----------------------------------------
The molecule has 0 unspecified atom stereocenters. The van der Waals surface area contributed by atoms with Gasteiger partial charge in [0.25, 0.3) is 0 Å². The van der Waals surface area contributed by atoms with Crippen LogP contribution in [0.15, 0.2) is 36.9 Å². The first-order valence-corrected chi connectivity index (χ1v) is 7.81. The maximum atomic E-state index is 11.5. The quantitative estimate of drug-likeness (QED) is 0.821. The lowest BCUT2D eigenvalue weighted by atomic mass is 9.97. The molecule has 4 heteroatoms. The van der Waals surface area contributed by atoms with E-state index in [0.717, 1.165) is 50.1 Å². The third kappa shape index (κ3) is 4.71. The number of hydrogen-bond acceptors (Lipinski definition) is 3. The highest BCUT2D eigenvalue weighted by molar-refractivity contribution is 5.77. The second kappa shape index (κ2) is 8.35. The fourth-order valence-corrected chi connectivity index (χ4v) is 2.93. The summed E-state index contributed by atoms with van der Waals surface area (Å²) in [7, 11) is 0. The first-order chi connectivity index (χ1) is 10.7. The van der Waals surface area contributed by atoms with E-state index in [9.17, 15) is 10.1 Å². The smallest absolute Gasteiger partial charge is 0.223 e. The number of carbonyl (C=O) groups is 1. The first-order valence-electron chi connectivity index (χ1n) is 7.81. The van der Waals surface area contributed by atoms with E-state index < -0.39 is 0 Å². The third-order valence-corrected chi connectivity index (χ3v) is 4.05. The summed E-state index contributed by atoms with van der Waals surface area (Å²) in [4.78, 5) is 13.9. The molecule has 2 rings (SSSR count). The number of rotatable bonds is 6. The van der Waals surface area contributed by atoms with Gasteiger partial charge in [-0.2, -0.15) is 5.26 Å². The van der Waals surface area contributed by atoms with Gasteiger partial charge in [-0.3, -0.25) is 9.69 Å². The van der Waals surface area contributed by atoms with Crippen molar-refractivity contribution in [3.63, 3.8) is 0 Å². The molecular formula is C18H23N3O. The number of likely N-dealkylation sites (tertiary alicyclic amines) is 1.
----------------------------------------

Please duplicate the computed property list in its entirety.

The molecule has 0 unspecified atom stereocenters. The van der Waals surface area contributed by atoms with Gasteiger partial charge in [0.25, 0.3) is 0 Å². The van der Waals surface area contributed by atoms with Crippen LogP contribution in [0.15, 0.2) is 36.9 Å². The first-order valence-corrected chi connectivity index (χ1v) is 7.81. The maximum atomic E-state index is 11.5. The quantitative estimate of drug-likeness (QED) is 0.821. The lowest BCUT2D eigenvalue weighted by atomic mass is 9.97. The molecule has 4 heteroatoms. The van der Waals surface area contributed by atoms with E-state index in [0.717, 1.165) is 50.1 Å². The third kappa shape index (κ3) is 4.71. The number of hydrogen-bond acceptors (Lipinski definition) is 3. The highest BCUT2D eigenvalue weighted by molar-refractivity contribution is 5.77. The second kappa shape index (κ2) is 8.35. The fourth-order valence-corrected chi connectivity index (χ4v) is 2.93. The summed E-state index contributed by atoms with van der Waals surface area (Å²) in [7, 11) is 0. The first-order chi connectivity index (χ1) is 10.7. The van der Waals surface area contributed by atoms with E-state index in [9.17, 15) is 10.1 Å². The smallest absolute Gasteiger partial charge is 0.223 e. The number of carbonyl (C=O) groups is 1. The first-order valence-electron chi connectivity index (χ1n) is 7.81. The van der Waals surface area contributed by atoms with E-state index < -0.39 is 0 Å². The third-order valence-corrected chi connectivity index (χ3v) is 4.05. The summed E-state index contributed by atoms with van der Waals surface area (Å²) in [4.78, 5) is 13.9. The molecule has 2 rings (SSSR count). The number of rotatable bonds is 6. The van der Waals surface area contributed by atoms with Gasteiger partial charge in [-0.2, -0.15) is 5.26 Å². The van der Waals surface area contributed by atoms with Gasteiger partial charge in [-0.3, -0.25) is 9.69 Å². The van der Waals surface area contributed by atoms with Crippen molar-refractivity contribution in [3.63, 3.8) is 0 Å². The molecular formula is C18H23N3O. The number of likely N-dealkylation sites (tertiary alicyclic amines) is 1.